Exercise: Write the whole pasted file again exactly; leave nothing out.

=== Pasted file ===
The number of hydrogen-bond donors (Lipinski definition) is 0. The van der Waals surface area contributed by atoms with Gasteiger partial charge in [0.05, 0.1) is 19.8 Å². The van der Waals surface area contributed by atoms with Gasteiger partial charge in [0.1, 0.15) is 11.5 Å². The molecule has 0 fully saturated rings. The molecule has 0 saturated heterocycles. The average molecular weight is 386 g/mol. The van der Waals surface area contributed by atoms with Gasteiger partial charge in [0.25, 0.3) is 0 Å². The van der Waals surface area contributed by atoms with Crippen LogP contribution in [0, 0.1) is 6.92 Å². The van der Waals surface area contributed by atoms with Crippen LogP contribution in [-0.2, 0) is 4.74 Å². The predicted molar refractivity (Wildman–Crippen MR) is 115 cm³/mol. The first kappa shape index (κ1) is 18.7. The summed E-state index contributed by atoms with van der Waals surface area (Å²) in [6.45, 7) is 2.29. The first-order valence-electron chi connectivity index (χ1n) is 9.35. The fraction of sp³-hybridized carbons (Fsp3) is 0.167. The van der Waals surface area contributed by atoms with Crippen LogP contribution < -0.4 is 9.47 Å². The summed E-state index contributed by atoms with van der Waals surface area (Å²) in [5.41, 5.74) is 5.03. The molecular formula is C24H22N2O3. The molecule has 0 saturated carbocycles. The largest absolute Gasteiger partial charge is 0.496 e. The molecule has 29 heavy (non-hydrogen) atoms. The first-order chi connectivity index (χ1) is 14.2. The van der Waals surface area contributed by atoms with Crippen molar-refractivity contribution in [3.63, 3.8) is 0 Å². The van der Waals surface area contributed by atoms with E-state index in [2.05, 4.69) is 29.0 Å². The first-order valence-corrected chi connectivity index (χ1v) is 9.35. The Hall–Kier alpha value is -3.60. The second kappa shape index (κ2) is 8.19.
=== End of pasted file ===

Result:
The number of hydrogen-bond donors (Lipinski definition) is 0. The van der Waals surface area contributed by atoms with Gasteiger partial charge in [0.05, 0.1) is 19.8 Å². The van der Waals surface area contributed by atoms with Gasteiger partial charge in [0.1, 0.15) is 11.5 Å². The molecule has 0 fully saturated rings. The molecule has 0 saturated heterocycles. The average molecular weight is 386 g/mol. The van der Waals surface area contributed by atoms with Gasteiger partial charge in [0.25, 0.3) is 0 Å². The van der Waals surface area contributed by atoms with Crippen LogP contribution in [0, 0.1) is 6.92 Å². The van der Waals surface area contributed by atoms with Crippen LogP contribution in [-0.2, 0) is 4.74 Å². The predicted molar refractivity (Wildman–Crippen MR) is 115 cm³/mol. The first kappa shape index (κ1) is 18.7. The summed E-state index contributed by atoms with van der Waals surface area (Å²) in [6.45, 7) is 2.29. The first-order valence-electron chi connectivity index (χ1n) is 9.35. The fraction of sp³-hybridized carbons (Fsp3) is 0.167. The van der Waals surface area contributed by atoms with Crippen LogP contribution < -0.4 is 9.47 Å². The summed E-state index contributed by atoms with van der Waals surface area (Å²) in [5.41, 5.74) is 5.03. The molecular formula is C24H22N2O3. The molecule has 0 saturated carbocycles. The largest absolute Gasteiger partial charge is 0.496 e. The molecule has 29 heavy (non-hydrogen) atoms. The first-order chi connectivity index (χ1) is 14.2. The van der Waals surface area contributed by atoms with Crippen molar-refractivity contribution in [3.63, 3.8) is 0 Å². The van der Waals surface area contributed by atoms with E-state index in [2.05, 4.69) is 29.0 Å². The first-order valence-corrected chi connectivity index (χ1v) is 9.35. The Hall–Kier alpha value is -3.60. The second kappa shape index (κ2) is 8.19.